Stock Price Flexibility on the NYSE American

Many of our Canadian clients have decided to list their stock in the United States on the NYSE American exchange, instead of Nasdaq. Why? Stock price flexibility is a big factor.

In Canada, it’s considered perfectly normal for a company to have stock with a price of $2, $1, $0.50 or even $0.10 per share. Not in the United States. Here, there is a long tradition of regulations and stock exchange rules disfavoring companies whose shares trade at low prices, regardless of their total market capitalization.

Back in the 1990s, there were three main stock exchanges – Nasdaq, the American Stock Exchange, and for larger companies, the NYSE. While each of the exchanges imposed minimum stock price requirements, the American Stock Exchange rules permitted the exchange to grant exceptions in appropriate cases. The availability of this exception allowed the American Stock Exchange to become the preferred choice of Canadian companies with lower stock prices who did not want to complete a reverse stock split in order to list in the United States. Over time, so many Canadian companies listed there, instead of Nasdaq, that Canadian companies with higher stock prices began to join them.

Things have changed a bit since those days. The American Stock Exchange has become part of the NYSE family, now known as the “NYSE American” exchange, and its rules no longer allow a waiver of its minimum stock price requirements. That said, the NYSE American has continued the tradition of being the most flexible of the major U.S. stock exchanges when it comes to stock price. For an initial listing, the NYSE American requires a minimum stock price of $2 in many cases, and $3 in others. Nasdaq allows these prices only on its lower tier Capital Market, and subject to certain restrictions that are not imposed by the NYSE American. For the Nasdaq Global Market, a price of $4 is required.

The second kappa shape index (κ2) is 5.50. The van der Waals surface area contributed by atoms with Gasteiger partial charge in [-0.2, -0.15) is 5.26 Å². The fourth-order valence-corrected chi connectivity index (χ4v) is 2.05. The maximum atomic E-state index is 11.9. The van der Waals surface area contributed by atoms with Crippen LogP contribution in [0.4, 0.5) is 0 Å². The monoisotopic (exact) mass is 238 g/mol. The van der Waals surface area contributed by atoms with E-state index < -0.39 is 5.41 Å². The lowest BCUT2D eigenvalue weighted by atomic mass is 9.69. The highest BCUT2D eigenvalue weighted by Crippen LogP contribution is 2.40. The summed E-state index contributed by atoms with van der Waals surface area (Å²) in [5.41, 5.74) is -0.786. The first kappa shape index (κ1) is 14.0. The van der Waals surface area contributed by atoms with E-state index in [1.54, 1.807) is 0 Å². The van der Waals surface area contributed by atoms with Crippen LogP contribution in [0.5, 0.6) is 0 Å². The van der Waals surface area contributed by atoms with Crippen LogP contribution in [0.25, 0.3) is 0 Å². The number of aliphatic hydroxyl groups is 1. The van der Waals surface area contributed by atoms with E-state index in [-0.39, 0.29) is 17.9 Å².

Perhaps more importantly, a company that is listed on Nasdaq is subject to delisting if its stock price declines and stays below $1. For the NYSE American, the threshold is a much lower $0.20.[1] While every company hopes that its stock price will increase, the reality is that many companies have volatile stock prices. In areas such as mining, energy, cannabis, and technology, a change in market conditions, a financing overhang, or the failure of a single property or product can result in steep stock price declines. The stock price may also decline slowly over time as a company grows, issues more shares, and becomes a much larger, more valuable company. It’s here where the NYSE American rules really shine, in helping companies minimize the risk that they will be delisted due to a low stock price, or required to undertake a potentially value-damaging reverse stock split in order to avoid a delisting.

To see how this works in practice, consider a company listing on the Nasdaq Capital Market at $2. This company could be delisted or required to complete a reverse split if its stock experiences an overall price decline, during the lifetime of the listing, of more than 50%. For a company listing on the Nasdaq Global Market at $4, this threshold is an improved 75%, but only due to the higher starting price. By comparison, a company with a stock price of $2 listing on the NYSE American must lose more than 90% of its stock price before the NYSE American would consider delisting the stock due to low stock price.

While many Canadian companies still list on Nasdaq, stock price flexibility continues to give the NYSE American a leg up when all other things are equal.


[1] The NYSE American Company Guide permits the exchange to delist a security if it trades at a “low price” for a substantial period of time. As a matter of policy, the NYSE American considers a price below $0.20 to be a “low price.”

Christopher L. Doerksen

Chris helps clients raise money by selling equity and debt, buy and sell assets and businesses, manage their SEC disclosures, implement corporate governance structures, list on stock exchanges, and establish equity-based compensation arrangements. He currently serves as the head of Seattle’s Corporate department and co-chair of the Canada Cross-Border Practice Group.

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